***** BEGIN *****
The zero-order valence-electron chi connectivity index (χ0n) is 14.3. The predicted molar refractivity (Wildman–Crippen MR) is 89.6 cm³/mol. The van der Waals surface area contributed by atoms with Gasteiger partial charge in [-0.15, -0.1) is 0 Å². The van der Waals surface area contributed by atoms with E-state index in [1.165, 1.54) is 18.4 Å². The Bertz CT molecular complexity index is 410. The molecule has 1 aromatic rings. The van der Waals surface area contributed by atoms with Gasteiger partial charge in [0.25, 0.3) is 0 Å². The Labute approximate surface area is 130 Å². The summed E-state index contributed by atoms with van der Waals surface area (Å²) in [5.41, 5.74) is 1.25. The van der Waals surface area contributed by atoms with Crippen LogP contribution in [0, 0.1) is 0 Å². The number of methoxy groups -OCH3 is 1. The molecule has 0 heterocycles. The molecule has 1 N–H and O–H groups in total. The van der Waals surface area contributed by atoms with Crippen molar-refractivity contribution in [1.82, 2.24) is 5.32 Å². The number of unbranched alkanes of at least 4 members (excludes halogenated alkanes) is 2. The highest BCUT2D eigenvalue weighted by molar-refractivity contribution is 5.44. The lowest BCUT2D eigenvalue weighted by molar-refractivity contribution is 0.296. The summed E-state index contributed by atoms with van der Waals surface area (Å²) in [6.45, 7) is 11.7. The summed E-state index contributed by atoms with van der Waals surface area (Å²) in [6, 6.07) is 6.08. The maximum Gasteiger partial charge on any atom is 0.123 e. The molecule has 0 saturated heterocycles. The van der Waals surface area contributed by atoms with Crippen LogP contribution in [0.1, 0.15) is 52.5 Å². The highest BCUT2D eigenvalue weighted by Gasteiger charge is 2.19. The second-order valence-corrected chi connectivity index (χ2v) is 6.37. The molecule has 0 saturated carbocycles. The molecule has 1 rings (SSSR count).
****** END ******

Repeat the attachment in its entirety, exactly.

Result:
The zero-order valence-electron chi connectivity index (χ0n) is 14.3. The predicted molar refractivity (Wildman–Crippen MR) is 89.6 cm³/mol. The van der Waals surface area contributed by atoms with Gasteiger partial charge in [-0.15, -0.1) is 0 Å². The van der Waals surface area contributed by atoms with E-state index in [1.165, 1.54) is 18.4 Å². The Bertz CT molecular complexity index is 410. The molecule has 1 aromatic rings. The van der Waals surface area contributed by atoms with Gasteiger partial charge in [0.25, 0.3) is 0 Å². The Labute approximate surface area is 130 Å². The summed E-state index contributed by atoms with van der Waals surface area (Å²) in [5.41, 5.74) is 1.25. The van der Waals surface area contributed by atoms with Crippen LogP contribution in [0, 0.1) is 0 Å². The number of methoxy groups -OCH3 is 1. The molecule has 0 heterocycles. The molecule has 1 N–H and O–H groups in total. The van der Waals surface area contributed by atoms with Crippen molar-refractivity contribution in [1.82, 2.24) is 5.32 Å². The number of unbranched alkanes of at least 4 members (excludes halogenated alkanes) is 2. The highest BCUT2D eigenvalue weighted by molar-refractivity contribution is 5.44. The lowest BCUT2D eigenvalue weighted by molar-refractivity contribution is 0.296. The summed E-state index contributed by atoms with van der Waals surface area (Å²) in [6.45, 7) is 11.7. The summed E-state index contributed by atoms with van der Waals surface area (Å²) in [6, 6.07) is 6.08. The maximum Gasteiger partial charge on any atom is 0.123 e. The molecule has 0 saturated heterocycles. The van der Waals surface area contributed by atoms with Crippen LogP contribution in [0.1, 0.15) is 52.5 Å². The highest BCUT2D eigenvalue weighted by Gasteiger charge is 2.19. The second-order valence-corrected chi connectivity index (χ2v) is 6.37. The molecule has 0 saturated carbocycles. The molecule has 1 rings (SSSR count).